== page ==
Is Your Entire Life History Really Encoded in the Digits of Pi?

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April 17 2013 4:43 PM

Your Life in Pi

Everything in your past—and future—is encoded in the digits of pi.

Life Encoded in Pi

Illustration by Robert Neubecker

"Pi is an infinite, nonrepeating decimal - meaning that every possible number combination exists somewhere in pi. Converted into ASCII text, somewhere in that infinite string of digits is the name of every person you will ever love, the date, time, and manner of your death, and the answers to all the great questions of the universe. Converted into a bitmap, somewhere in that infinite string of digits is a pixel-perfect representation of the first thing you saw on this earth, the last thing you will see before your life leaves you, and all the moments, momentous and mundane, that will occur between those two points.

All information that has ever existed or will ever exist, the DNA of every being in the universe, EVERYTHING: all contained in the ratio of a circumference and a diameter."

From what I can tell, this meme comes from Redditor kenfoldsfive's answer to the question, "Reddit, what's the most mind-blowing sentence you can think of?" It's been bouncing around the Internet for several months now and got a little boost recently when George Takei's Facebook page shared it with nearly 4 million followers earlier this month. It certainly is a mind-blowing idea! Infinity is always hard for our puny finite brains to handle, and I admit that the vastness of irrational numbers blows my mind whenever I accidentally think about it for too long. We're talking about a number that encodes not only my life story, but also a version in which my fly wasn't down the first time I taught a class.


The only problem is, it isn't true. Or, it's probably true, but we don't know for sure, and get off my lawn. At least that's what the Huffington Post said last week. (On Tuesday it posted a more cheerful story about pi with some interesting illustrations.) The article makes some good points, but I think it misses the forest for the trees. If you look at it the right way, pi really does have it all.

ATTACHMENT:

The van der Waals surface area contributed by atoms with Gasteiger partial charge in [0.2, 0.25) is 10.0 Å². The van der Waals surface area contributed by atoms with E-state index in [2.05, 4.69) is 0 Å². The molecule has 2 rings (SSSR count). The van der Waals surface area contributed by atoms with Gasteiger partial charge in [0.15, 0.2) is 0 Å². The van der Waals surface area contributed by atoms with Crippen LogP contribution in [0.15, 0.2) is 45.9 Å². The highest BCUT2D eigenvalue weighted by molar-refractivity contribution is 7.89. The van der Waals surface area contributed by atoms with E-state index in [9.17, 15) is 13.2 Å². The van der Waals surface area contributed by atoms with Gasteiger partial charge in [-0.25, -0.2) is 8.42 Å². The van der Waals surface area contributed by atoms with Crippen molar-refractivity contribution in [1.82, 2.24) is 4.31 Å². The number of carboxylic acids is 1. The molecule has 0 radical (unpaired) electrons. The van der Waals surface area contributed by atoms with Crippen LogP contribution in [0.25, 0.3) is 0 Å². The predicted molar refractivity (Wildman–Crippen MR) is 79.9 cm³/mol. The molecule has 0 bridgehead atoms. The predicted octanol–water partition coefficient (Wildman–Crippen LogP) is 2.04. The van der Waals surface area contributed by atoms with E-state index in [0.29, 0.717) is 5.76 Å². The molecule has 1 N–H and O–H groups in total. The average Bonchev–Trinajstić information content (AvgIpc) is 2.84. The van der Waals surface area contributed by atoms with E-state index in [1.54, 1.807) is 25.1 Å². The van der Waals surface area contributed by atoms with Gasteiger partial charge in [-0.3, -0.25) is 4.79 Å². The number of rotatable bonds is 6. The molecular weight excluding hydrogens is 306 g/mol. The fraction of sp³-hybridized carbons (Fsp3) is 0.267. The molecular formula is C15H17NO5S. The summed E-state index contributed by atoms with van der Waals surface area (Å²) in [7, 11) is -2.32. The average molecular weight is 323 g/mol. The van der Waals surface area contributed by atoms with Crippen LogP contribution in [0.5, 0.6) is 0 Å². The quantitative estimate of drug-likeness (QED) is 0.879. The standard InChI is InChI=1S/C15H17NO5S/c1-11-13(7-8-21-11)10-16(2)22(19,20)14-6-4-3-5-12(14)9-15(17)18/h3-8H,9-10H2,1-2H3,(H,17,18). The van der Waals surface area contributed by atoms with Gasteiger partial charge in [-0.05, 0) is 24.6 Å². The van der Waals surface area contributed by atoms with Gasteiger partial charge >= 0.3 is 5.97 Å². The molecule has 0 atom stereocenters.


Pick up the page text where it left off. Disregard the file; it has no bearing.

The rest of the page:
The sticking point is the first assertion of the meme: Does pi contain every possible finite combination of digits? All irrational numbers, including pi, have infinite, nonrepeating decimal representations, but this is not enough to ensure that they include all strings. For example, 0.1010010001 … is a perfectly acceptable irrational number, and it never even includes the digit 2.

In an edit to the original post, kenfoldsfive notes that the statement is true if pi is a "normal number," meaning that every finite string occurs with exactly the frequency you'd expect if the digits were random. For example, 10 percent of digits are 1s, 10 percent are 2s, and so on. (This is for numbers written in base 10. Normality can be defined for binary, hexadecimal, or any other base.) In 1909, mathematician Émile Borel proved that "almost every" real number is normal. The mathematical meaning of "almost every" is more extreme than the typical English meaning. Borel showed that there is basically a 0 percent chance that if you pick a real number truly randomly, you'll get one that isn't normal.

For this reason and analysis of the first few trillion digits of pi, most people who care about such things believe that pi is indeed normal. There's no reason to think it isn't, except that no one has proved it yet. There's a lot we don't know about pi. After all, we only know 10 trillion digits of it, a mere speck in the grand scheme of things. We don't even know whether every digit appears infinitely often. Maybe there are only 101,000 7s.

But the focus on whether or not pi is normal misses an interesting question: Exactly how would we translate an irrational number into a bunch of text? At its heart, the meme is saying that there is something essentially infinite about irrationality that can be used to represent everything contained in our finite world. And that's right, if you choose your "code" correctly.

The meme suggests ASCII, a method of rendering characters using either seven or eight binary digits. (There is a decimal version as well.) Ignoring some technical details about how ASCII is really implemented, let's pretend that every two-digit combination from 00 to 99 encodes a different letter, number, space, or punctuation mark. Then we just go through the digits of pi two at a time and get some string of symbols out. If pi is normal, your life story is in there somewhere.



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